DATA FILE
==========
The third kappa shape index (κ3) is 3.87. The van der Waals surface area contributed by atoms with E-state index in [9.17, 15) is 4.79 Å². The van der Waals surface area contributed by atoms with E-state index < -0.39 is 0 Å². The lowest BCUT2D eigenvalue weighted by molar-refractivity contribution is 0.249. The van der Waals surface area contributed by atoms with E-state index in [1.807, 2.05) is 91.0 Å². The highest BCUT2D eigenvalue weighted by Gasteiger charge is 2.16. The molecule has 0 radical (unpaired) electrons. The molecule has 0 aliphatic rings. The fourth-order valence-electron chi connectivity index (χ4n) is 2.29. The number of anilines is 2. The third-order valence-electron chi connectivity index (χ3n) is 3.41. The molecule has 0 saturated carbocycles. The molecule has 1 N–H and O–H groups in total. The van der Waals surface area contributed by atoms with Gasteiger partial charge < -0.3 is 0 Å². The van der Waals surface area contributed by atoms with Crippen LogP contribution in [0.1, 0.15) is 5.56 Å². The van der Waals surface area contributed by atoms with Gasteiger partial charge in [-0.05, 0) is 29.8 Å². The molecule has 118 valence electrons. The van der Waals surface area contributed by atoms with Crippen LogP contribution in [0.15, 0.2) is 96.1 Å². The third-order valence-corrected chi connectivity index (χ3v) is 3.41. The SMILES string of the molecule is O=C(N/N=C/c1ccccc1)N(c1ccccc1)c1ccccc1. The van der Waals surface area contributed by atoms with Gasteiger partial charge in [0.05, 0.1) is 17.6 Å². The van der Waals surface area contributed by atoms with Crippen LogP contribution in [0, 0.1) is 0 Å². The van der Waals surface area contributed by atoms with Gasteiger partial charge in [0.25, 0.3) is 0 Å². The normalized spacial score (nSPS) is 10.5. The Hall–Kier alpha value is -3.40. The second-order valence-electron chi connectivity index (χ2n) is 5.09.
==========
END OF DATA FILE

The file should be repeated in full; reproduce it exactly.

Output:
The third kappa shape index (κ3) is 3.87. The van der Waals surface area contributed by atoms with E-state index in [9.17, 15) is 4.79 Å². The van der Waals surface area contributed by atoms with E-state index < -0.39 is 0 Å². The lowest BCUT2D eigenvalue weighted by molar-refractivity contribution is 0.249. The van der Waals surface area contributed by atoms with E-state index in [1.807, 2.05) is 91.0 Å². The highest BCUT2D eigenvalue weighted by Gasteiger charge is 2.16. The molecule has 0 radical (unpaired) electrons. The molecule has 0 aliphatic rings. The fourth-order valence-electron chi connectivity index (χ4n) is 2.29. The number of anilines is 2. The third-order valence-electron chi connectivity index (χ3n) is 3.41. The molecule has 0 saturated carbocycles. The molecule has 1 N–H and O–H groups in total. The van der Waals surface area contributed by atoms with Gasteiger partial charge < -0.3 is 0 Å². The van der Waals surface area contributed by atoms with Crippen LogP contribution in [0.1, 0.15) is 5.56 Å². The van der Waals surface area contributed by atoms with Gasteiger partial charge in [-0.05, 0) is 29.8 Å². The molecule has 118 valence electrons. The van der Waals surface area contributed by atoms with Crippen LogP contribution in [0.15, 0.2) is 96.1 Å². The third-order valence-corrected chi connectivity index (χ3v) is 3.41. The SMILES string of the molecule is O=C(N/N=C/c1ccccc1)N(c1ccccc1)c1ccccc1. The van der Waals surface area contributed by atoms with Gasteiger partial charge in [0.05, 0.1) is 17.6 Å². The van der Waals surface area contributed by atoms with Crippen LogP contribution in [0, 0.1) is 0 Å². The van der Waals surface area contributed by atoms with Gasteiger partial charge in [0.25, 0.3) is 0 Å². The normalized spacial score (nSPS) is 10.5. The Hall–Kier alpha value is -3.40. The second-order valence-electron chi connectivity index (χ2n) is 5.09.